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Apple IT

AppleCare Reps Told To Skirt Malware Questions 389

Posted by timothy
from the neither-confirm-nor-deny dept.
Dominare writes with this bit from ZDnet: "'A confidential internal Apple document tells the company's front-line support people how to handle customers who call about malware infections: Don't confirm or deny that an infection exists, and whatever you do, don't try to remove it.' So basically, now that Macs have their own equivalent to XP Antivirus the best you can hope for is to be pointed at the store where you can buy something that may or may not fix your problem ... nice."
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AppleCare Reps Told To Skirt Malware Questions

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  • by mirix (1649853) on Thursday May 19, 2011 @05:14PM (#36185392)

    Certainly the best way to deal with a problem is to deny that it exists altogether. I guess so long as people have faith that a mac is somehow immune (be it to actual virii or user error induced malware installs), and they keep selling, that's all that matters.

    Steve must have been taking lessons from some govn't agencies.

    • by PhxBlue (562201)

      Certainly the best way to deal with a problem is to deny that it exists altogether.

      Seems to have worked well enough for Arnold Schwarzenegger and for Sony. :)

    • by gordguide (307383) on Thursday May 19, 2011 @06:33PM (#36186226)
      Apple has NEVER denied that any computer, including it's own, is potentially vulnerable to exploits. Their position is the same as it's always been ... users should take appropriate precautions. At times in the past they've offered for free commercial anti-virus apps as part of AppleCare and DotMac. Current users should download Sophos Antivirus for Mac. It's free.
      • by mjwx (966435) on Thursday May 19, 2011 @08:09PM (#36187056)

        Apple has NEVER denied that any computer, including it's own, is potentially vulnerable to exploits. Their position is the same as it's always been ... users should take appropriate precautions. At times in the past they've offered for free commercial anti-virus apps as part of AppleCare and DotMac. Current users should download Sophos Antivirus for Mac. It's free.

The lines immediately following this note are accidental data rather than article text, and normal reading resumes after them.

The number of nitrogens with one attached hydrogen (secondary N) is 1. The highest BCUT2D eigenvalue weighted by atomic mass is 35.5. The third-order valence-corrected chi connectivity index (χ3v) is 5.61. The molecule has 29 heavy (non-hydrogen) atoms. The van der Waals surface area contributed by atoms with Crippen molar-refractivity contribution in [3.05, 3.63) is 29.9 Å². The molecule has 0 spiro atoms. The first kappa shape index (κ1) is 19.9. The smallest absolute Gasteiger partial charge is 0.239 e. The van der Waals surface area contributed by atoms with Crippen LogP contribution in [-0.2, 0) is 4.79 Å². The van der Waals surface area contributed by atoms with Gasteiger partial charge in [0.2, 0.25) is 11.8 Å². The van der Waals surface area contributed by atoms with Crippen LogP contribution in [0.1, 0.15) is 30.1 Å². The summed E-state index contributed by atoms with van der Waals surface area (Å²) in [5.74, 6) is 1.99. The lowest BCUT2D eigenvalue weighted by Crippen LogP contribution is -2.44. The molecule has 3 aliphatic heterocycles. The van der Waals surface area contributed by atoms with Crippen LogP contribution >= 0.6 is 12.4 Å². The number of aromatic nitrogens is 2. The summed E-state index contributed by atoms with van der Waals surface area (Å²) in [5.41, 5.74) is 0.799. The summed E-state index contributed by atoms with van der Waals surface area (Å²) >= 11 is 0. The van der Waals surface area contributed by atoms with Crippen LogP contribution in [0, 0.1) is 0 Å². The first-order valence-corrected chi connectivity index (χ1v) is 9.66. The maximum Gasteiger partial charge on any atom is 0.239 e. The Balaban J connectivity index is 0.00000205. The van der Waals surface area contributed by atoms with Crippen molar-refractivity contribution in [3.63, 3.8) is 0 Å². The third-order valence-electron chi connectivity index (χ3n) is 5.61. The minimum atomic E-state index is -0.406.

So Apple have never said Mac's don't get viruses.

        Even if that is true, they've inferred it plenty of times. I remember these ad's where they had one guy acting as a Mac and the other acting as a PC when only the PC got sick...

        That is pretty much saying Mac's don't get viruses.

    • It worked for the iPhone 4 antenna problem... Deny, deny, deny until you have enough bumpers to give a free one to everyone, and the problem goes away...
  • Apple declares: Fuck it, we're evil [newstechnica.com]

    "But our stuff is sooo good. You’ll keep taking our abuse. You love it, you worm. Because our stuff is great. It’s shiny and it’s pretty and it’s cool and it works. It’s not like you’ll go back to a Windows Mobile phone. Ha! Ha!"

  • I hear that Sony has some "recently available" security engineers, maybe Apple should hire them to work the phones.
  • Shouldn't front-line support people actually know if it's actual bad malware or not? If it is, this is remarkably stupid to neither confirm nor deny that it even exists. That seems like it came from marketing, not tech support. sigh.
    • by IrrepressibleMonkey (1045046) on Thursday May 19, 2011 @05:42PM (#36185696)

      Shouldn't front-line support people actually know if it's actual bad malware or not? If it is, this is remarkably stupid to neither confirm nor deny that it even exists. That seems like it came from marketing, not tech support. sigh.

      You should probably read the article. Apple is not telling its staff to deny that the malware exists, it is directing that the support staff should not confirm or deny that the software is installed on a specific Mac and should not try to remove it. Instead Apple is directing the customer to a specified documentation providing general information about malware. Apple is declining to remove software, which the customer has installed and subsequently changed their mind about. Sigh.

      • You should probably read the article.

        That ruins the fun of arguing in ignorance though! :P :)

        Apple is not telling its staff to deny that the malware exists, it is directing that the support staff should not confirm or deny that the software is installed on a specific Mac

        I will go read the article, but this is confusing. Neither confirming nor denying that a given piece of software is installed seems odd. Even if they are going to say "but you installed it, so we can't help you," why should they not be allowed to say "Yes, that software is installed." ... ?

      • Ok, so I read it.

        Apple is declining to remove software, which the customer has installed and subsequently changed their mind about. Sigh.

        So here's what I don't understand. The user installed it. The user apparently figures out that's a problem and calls AppleCare. What's AppleCare there for? Only to answer questions/help users if there is an actual bug in an Apple product? I guess what I don't understand is this: I would have expected, at least eventually, to be helped even if it IS my mistake. Even Verizon does that. Mess up your wireless settings? They walk you through that. In fact, they walk you through that whe